Why industry needs to focus on women power

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National Skills Network – NSN is happy to introduce a series of write-ups on skill development, training and employment by T. Muralidharan, eminent columnist and author whose writings have positively influenced and impacted youth in India. In this guest article*, T. Muralidharan, Chairman, TMI Group MD, C&K Management Ltd, emphasizes on the need to include more women in the workforce by addressing issues related to the nature of workplaces and handling issues with migration.

According to the All India Survey on Higher Education (2014 -15), carried out by the Ministry of HRD, there are 15.4 million girls enrolled in higher education, constituting 46% of the total enrolment. And, over 10 million are in undergraduate courses. At the end of that academic year, more than three million girls passed out of the final year! Now the question is — where are the three million jobs for these women?

women in the workforceLet us also look into the findings of the report of the Labour Bureau, Ministry of Labour and Employment, Government of India, on youth employment and unemployment for 2013-14. The report declared that the unemployment rate among educated youth is on the rise; among every three persons who is a graduate or above, there is one unemployed. It also brings to light two issues pertaining to women: 

  • The labour force participation rate (LFPR) is low. This means that the number of women working or seeking jobs or are available for work is low.
  • The unemployment rate is high. That is, the number of women who did not get work despite being available for it, is high.
  • Employers should appreciate the unique set of values that women bring to the workplace.

The irony is that while more and more girls are passing out of college, fewer and fewer of them are seeking jobs or getting hired.

The big two causes and solutions

So, let us discuss two major causes and explore potential solutions.

Workplaces unfriendly to women

In India, a majority of the available jobs is suitable or, at least, is perceived to be suitable for men only. Consequently, women limit themselves to a few job roles which are stereotyped to be suitable for them. They are restrained by their families from seeking challenging job roles, even though they may be competent enough. The corporate sector is therefore at risk of losing their skills and contributions. Changing workplaces to make them women-friendly begins by transforming the way women are perceived at work by male colleagues and bosses. Women bring in a unique set of benefits to the workplace; employers should learn to recognize and value them. This also brings in a few challenges which the employer should keep in mind while setting expectations.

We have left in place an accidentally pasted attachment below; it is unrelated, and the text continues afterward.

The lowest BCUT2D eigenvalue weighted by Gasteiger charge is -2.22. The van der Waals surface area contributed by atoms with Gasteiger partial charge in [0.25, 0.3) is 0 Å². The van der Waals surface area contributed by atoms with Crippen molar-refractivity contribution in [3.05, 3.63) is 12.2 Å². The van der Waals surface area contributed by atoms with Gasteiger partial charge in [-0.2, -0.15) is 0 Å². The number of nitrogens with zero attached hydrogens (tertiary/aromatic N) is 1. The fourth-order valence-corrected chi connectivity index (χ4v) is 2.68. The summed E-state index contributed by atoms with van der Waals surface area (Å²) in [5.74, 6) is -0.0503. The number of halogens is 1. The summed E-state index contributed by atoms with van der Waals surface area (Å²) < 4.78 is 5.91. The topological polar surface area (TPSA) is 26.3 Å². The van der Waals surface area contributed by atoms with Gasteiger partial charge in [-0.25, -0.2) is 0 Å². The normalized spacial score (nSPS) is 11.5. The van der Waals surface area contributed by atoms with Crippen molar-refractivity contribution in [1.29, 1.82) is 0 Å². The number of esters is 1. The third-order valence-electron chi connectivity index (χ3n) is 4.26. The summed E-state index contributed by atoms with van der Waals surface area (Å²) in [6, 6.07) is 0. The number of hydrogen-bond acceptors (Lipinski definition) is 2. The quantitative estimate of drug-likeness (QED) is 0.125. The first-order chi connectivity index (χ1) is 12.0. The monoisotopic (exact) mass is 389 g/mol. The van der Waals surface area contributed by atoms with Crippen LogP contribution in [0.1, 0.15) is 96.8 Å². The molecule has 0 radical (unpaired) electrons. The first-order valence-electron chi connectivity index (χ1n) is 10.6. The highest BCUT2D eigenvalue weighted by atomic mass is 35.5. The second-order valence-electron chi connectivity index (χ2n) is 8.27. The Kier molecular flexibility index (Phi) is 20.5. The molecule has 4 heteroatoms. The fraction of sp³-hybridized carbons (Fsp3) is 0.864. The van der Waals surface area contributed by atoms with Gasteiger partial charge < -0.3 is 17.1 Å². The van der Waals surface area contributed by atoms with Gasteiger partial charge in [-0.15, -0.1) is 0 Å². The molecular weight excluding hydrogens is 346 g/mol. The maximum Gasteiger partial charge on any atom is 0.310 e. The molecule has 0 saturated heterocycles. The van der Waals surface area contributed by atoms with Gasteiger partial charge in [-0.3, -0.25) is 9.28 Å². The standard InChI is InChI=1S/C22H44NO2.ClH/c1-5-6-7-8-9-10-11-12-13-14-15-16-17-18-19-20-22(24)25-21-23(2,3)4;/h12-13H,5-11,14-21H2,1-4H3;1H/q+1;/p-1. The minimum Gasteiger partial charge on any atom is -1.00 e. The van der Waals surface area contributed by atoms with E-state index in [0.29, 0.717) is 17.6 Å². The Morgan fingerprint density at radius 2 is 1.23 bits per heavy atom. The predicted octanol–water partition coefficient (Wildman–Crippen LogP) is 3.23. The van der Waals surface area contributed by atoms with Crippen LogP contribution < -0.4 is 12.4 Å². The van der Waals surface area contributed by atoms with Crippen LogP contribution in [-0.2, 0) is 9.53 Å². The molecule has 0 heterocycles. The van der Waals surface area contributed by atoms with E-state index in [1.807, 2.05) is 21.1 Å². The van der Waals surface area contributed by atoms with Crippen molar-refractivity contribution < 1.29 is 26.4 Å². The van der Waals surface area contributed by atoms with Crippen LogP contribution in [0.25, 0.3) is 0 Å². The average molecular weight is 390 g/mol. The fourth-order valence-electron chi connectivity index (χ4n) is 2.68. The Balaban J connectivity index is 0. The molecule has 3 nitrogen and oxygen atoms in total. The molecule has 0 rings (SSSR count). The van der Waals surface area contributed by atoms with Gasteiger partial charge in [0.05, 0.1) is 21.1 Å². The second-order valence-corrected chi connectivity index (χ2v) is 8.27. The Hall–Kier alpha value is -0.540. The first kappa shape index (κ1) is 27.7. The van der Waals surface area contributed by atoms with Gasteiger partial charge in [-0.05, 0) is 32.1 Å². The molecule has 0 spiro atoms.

Women friendly policies like flexible work timings, separate washrooms and work from home options will encourage more women to join the workforce.

These extra measures are really worth the effort, considering the benefits women bring in to the workplace — a sense of purpose, focus on outcomes, work discipline and so on. This problem is acute in the MSME sector. While large companies and MNCs are making significant progress at creating women friendly workplaces, the MSME sector, especially the manufacturing companies are far behind.

About 90 per cent of the new jobs created in the Indian economy is in the MSME sector. The sector is also facing a serious talent crunch. In this backdrop, MSMEs cannot afford to ignore the women workforce, eager to make meaningful contributions at the workplace. Our experience in hiring women who had taken a career break showed that they were keen to perform and were willing to work at a very economic compensation package than men with comparable competence and work experience.

So the MSME sector and the corporate sector should venture and try out women who want to get back to work after a career break.

Apprehensions associated with migration

Sometime back, a client of ours asked us to source 1,000 women candidates for work at their assembly plant in Chennai. Given the numbers, we had to mobilise women from the rural parts of Tamil Nadu.

The biggest learning we took home from the experience was that while women are as smart as men and are eager to participate in work, when the job involves relocation, concerns of parents curb the aspirations of the potential workers.

Thoughts of safety, relocation costs and lifestyle differences discourage parents from allowing their daughters to relocate for work. Eventually, the girls end up letting go of good opportunities or not seeking them.

This issue can be addressed by setting up hostels dedicated to women working for a particular company or women from a particular region. These hostels should be partly-funded by the government to minimise the cost of living and increase savings.

Providing high-level security for the girls in these hostels and arranging ‘hostel to work’ bus services will mitigate the concerns of parents. When parents visit these hostels and notice that their daughter would be spending her time with other girls from the same region or office, they would be more open to the idea of relocation.

*Earlier version of this article was published in “Education Plus, The Hindu”. It is now republished with permission from the author.

Picture courtesy: https://www.policyx.com/

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